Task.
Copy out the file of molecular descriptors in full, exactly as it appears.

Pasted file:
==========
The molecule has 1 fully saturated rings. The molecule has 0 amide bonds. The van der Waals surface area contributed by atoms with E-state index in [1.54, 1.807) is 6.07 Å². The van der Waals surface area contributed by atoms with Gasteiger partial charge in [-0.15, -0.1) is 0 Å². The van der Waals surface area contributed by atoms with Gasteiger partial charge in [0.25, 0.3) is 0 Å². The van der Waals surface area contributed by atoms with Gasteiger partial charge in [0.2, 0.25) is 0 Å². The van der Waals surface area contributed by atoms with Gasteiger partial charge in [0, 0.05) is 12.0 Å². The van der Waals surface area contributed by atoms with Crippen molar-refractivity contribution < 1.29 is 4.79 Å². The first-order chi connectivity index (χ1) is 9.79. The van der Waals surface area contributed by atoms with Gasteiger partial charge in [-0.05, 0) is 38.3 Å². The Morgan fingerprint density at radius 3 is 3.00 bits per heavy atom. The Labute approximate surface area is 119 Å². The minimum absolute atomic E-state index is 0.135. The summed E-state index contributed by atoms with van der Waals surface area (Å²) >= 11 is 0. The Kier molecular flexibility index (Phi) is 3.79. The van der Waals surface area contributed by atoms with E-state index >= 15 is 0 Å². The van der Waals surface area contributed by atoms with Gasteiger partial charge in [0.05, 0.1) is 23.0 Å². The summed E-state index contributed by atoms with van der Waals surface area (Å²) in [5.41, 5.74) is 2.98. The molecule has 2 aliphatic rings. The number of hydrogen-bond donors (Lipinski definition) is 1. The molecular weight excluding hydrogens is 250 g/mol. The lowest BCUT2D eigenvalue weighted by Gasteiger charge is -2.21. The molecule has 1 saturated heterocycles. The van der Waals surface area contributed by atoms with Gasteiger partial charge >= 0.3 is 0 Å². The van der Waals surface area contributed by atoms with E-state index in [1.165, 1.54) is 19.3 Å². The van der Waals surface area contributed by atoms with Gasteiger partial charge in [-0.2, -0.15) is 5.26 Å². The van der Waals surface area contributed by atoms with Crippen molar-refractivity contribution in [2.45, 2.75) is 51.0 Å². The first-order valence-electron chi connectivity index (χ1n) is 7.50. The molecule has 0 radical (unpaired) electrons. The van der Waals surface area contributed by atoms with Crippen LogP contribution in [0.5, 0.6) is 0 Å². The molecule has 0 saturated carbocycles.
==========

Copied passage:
The molecule has 1 fully saturated rings. The molecule has 0 amide bonds. The van der Waals surface area contributed by atoms with E-state index in [1.54, 1.807) is 6.07 Å². The van der Waals surface area contributed by atoms with Gasteiger partial charge in [-0.15, -0.1) is 0 Å². The van der Waals surface area contributed by atoms with Gasteiger partial charge in [0.25, 0.3) is 0 Å². The van der Waals surface area contributed by atoms with Gasteiger partial charge in [0.2, 0.25) is 0 Å². The van der Waals surface area contributed by atoms with Gasteiger partial charge in [0, 0.05) is 12.0 Å². The van der Waals surface area contributed by atoms with Crippen molar-refractivity contribution < 1.29 is 4.79 Å². The first-order chi connectivity index (χ1) is 9.79. The van der Waals surface area contributed by atoms with Gasteiger partial charge in [-0.05, 0) is 38.3 Å². The Morgan fingerprint density at radius 3 is 3.00 bits per heavy atom. The Labute approximate surface area is 119 Å². The minimum absolute atomic E-state index is 0.135. The summed E-state index contributed by atoms with van der Waals surface area (Å²) >= 11 is 0. The Kier molecular flexibility index (Phi) is 3.79. The van der Waals surface area contributed by atoms with E-state index >= 15 is 0 Å². The van der Waals surface area contributed by atoms with Gasteiger partial charge in [0.05, 0.1) is 23.0 Å². The summed E-state index contributed by atoms with van der Waals surface area (Å²) in [5.41, 5.74) is 2.98. The molecule has 2 aliphatic rings. The number of hydrogen-bond donors (Lipinski definition) is 1. The molecular weight excluding hydrogens is 250 g/mol. The lowest BCUT2D eigenvalue weighted by Gasteiger charge is -2.21. The molecule has 1 saturated heterocycles. The van der Waals surface area contributed by atoms with Gasteiger partial charge >= 0.3 is 0 Å². The van der Waals surface area contributed by atoms with E-state index in [1.165, 1.54) is 19.3 Å². The van der Waals surface area contributed by atoms with Gasteiger partial charge in [-0.2, -0.15) is 5.26 Å². The van der Waals surface area contributed by atoms with Crippen molar-refractivity contribution in [2.45, 2.75) is 51.0 Å². The first-order valence-electron chi connectivity index (χ1n) is 7.50. The molecule has 0 radical (unpaired) electrons. The van der Waals surface area contributed by atoms with Crippen LogP contribution in [0.5, 0.6) is 0 Å². The molecule has 0 saturated carbocycles.